WakerSpace, Wake Forest’s official “makerspace,” officially launched on Nov. 19, 2018. Makerspaces are collaborative work environments that enable people of all skill levels to work on creative projects such as a 3D-printed iPhone case.
A rewarding undertaking for those involved, members of the organizing committee welcomed more than 100 WakerMakers, the official name for WakerSpace patrons, over the first two days. Visitors shared their ideas for the space and were given tours by WakerSpace staff, mostly student volunteers who helped organize the space.
When asked about his thoughts on the launch, Paul Whitener, Assistant Director of the WakerSpace, expressed sincere gratitude to all involved.
According to Whitener, “We have been working with a very dedicated group of students from across the University for almost four years to bring the WakerSpace to life. Over that time, as students graduated, and new students came aboard, the students did multiple presentations to WFU administration, laying the groundwork that lead to the WakerSpace opening.”
Whitener and computer science professor David John, WakerSpace’s faculty director, have been working on the space for almost four years now. They led a joint-steering committee/student organization including administrative leaders such as Dean of the College Michell Gillespie and Provost Rogan Kersh along with students majoring in everything from economics to computer science.
Spanning approximately 3,000 square feet, the WakerSpace is located in the old-Student Health trailers at the top of Lot Q near Magnolia Residence Hall. It has dedicated rooms for soldering and circuitry, sewing and graphic design, laser-cutting and woodworking, podcasting, 3D-printing and more.
For those wanting to learn a new skill, or sharpen old ones, there will be many opportunities from one-on-one training sessions with staff members to workshops like the upcoming knitting seminar “Commit to Knit.” Designed to appeal to all STEM and liberal arts disciplines, some of these workshops will be provided based on desire while others will complement academic programs since the WakerSpace also acts as a collaborative environment for classes.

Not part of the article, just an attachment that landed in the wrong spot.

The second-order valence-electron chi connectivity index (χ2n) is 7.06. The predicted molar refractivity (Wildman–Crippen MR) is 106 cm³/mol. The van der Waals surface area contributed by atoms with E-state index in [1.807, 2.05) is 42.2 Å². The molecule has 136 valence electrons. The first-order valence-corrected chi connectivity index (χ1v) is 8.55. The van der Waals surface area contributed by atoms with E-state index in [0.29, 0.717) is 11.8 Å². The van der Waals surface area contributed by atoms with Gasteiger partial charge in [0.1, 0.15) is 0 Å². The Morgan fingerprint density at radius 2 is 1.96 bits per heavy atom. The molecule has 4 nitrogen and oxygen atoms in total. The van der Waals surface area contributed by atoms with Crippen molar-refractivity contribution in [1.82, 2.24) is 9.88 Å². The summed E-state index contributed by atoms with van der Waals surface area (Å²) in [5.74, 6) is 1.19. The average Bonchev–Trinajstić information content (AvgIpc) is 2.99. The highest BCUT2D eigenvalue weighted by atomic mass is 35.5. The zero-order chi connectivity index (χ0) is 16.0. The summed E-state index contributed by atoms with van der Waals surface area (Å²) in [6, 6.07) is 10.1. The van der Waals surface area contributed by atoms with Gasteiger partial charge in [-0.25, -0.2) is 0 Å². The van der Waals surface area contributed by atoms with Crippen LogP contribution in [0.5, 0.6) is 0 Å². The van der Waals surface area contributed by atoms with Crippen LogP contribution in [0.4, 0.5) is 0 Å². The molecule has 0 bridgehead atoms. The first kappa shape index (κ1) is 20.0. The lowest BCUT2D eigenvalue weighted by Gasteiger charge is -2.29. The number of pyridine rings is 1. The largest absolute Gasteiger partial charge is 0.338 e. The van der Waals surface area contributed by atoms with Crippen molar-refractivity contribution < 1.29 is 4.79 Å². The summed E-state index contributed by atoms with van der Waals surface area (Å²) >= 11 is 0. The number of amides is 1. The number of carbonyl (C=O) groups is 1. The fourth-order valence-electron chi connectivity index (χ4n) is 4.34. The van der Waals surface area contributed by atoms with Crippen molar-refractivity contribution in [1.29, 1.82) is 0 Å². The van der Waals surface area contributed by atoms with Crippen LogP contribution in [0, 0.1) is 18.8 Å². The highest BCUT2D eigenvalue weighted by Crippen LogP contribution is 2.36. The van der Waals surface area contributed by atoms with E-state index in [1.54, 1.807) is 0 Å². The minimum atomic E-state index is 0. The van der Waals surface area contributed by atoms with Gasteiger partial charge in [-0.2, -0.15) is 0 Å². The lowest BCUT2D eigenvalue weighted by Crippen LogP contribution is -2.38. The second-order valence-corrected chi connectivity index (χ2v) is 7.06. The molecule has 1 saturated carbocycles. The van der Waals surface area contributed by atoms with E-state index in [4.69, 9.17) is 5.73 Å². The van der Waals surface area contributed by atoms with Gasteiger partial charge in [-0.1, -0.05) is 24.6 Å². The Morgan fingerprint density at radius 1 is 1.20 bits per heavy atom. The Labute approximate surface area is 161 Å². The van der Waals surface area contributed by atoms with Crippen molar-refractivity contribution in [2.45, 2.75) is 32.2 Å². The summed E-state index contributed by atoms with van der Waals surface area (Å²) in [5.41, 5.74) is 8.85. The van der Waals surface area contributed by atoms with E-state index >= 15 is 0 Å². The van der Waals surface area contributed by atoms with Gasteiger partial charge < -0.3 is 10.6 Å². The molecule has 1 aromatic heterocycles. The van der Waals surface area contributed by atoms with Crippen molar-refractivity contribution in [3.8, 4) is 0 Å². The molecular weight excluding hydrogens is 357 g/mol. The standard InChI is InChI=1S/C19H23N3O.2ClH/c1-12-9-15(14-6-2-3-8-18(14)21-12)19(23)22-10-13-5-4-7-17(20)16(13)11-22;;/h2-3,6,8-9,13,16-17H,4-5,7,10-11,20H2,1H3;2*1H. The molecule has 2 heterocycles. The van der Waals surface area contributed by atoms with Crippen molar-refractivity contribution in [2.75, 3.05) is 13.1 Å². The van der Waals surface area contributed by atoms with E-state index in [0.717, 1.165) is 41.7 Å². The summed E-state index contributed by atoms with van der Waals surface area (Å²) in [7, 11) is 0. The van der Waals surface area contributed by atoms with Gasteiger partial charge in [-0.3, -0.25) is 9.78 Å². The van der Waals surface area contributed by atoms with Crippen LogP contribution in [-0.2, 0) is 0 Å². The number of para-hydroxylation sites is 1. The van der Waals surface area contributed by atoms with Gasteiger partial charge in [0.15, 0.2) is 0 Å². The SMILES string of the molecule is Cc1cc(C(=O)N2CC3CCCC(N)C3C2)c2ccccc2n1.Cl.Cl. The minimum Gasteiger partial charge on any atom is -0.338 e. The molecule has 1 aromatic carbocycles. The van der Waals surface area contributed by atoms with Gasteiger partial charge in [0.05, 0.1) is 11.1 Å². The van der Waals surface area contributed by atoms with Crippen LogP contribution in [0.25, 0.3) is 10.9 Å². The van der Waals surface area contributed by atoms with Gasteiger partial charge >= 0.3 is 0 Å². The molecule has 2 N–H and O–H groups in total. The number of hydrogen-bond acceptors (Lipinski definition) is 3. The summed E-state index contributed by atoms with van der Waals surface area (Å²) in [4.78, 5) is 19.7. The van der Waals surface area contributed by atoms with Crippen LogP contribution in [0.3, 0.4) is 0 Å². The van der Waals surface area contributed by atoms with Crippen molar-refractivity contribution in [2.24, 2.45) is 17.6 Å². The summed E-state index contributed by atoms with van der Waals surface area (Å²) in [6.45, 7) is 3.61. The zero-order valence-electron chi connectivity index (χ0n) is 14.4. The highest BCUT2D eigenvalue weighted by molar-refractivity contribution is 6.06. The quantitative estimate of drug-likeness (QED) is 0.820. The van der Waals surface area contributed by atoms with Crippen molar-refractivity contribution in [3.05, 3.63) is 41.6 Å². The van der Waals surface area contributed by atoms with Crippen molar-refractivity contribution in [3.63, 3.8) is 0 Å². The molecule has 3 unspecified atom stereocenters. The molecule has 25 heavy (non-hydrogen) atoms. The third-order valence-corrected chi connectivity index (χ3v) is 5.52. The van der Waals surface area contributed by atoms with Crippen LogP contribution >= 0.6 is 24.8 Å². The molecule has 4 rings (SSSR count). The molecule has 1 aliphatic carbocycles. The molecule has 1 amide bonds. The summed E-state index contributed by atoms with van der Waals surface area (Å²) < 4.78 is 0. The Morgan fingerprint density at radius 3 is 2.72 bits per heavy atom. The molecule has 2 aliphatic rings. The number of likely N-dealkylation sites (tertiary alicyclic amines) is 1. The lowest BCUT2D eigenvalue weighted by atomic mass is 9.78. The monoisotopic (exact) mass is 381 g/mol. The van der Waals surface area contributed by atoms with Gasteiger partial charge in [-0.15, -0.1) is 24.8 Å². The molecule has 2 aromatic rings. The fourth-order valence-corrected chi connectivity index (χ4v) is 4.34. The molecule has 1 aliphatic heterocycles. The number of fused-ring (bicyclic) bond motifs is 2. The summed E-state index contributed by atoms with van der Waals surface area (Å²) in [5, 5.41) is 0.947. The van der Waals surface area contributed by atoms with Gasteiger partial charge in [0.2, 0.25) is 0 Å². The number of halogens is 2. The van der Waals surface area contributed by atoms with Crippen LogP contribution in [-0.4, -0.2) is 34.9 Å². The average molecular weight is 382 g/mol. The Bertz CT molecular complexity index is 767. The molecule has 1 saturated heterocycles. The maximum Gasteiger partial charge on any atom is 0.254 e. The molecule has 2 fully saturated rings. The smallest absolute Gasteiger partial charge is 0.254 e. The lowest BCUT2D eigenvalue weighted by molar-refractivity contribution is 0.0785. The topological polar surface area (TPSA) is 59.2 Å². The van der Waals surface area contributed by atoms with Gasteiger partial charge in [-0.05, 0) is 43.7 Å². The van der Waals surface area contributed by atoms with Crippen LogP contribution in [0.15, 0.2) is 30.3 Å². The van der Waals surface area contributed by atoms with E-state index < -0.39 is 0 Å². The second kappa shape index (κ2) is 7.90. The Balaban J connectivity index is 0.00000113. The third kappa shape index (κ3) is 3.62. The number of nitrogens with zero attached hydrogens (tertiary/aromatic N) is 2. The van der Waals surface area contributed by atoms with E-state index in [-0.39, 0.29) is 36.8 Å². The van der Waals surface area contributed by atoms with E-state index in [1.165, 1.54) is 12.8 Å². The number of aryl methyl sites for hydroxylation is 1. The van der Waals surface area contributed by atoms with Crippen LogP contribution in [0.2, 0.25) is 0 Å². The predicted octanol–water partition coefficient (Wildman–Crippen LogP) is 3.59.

“The department of Spanish has already had students complete projects…other departments have contacted us as well, including computer science, entrepreneurship, chemistry and biology,” John said.
Moving forward, entrepreneurship professor Christopher Mumford has reserved the space for a weekly class where students will not only learn to conceptualize and refine ideas, but how to implement them and make them a reality.
“It will be a space that encourages growth through trial and error and experimentation … a place where one can collaborate, mentor and grow through hands-on experimental learning,” Whitener said in a previous interview.
Senior Laura Critz, the social media manager for WakerSpace, said their goal for next semester is to “expand on the campus and make sure everyone knows we exist, where we are, and what we have to offer, so when you need to make something for class, or just for fun, you have the tools and resources to do so.”
Whitener and John, when asked what they would like to convey, shared a similar sentiment to Critz. They want everyone to know that University faculty, staff, and students are welcome in the space because, in the end, “Everybody at heart is a maker,” John said.
Moving forward, WakerSpace will be predominantly student-run and student-oriented. WakerMakers will be supervised by student volunteers who are trained to operate all the equipment and are available to assist with projects.
With a social media presence on Facebook, Instagram, and Twitter, their followers will be the first to know about workshops, hours of operation and more. So stop by, take a tour, and have an answer ready to #WhatCanYouMake?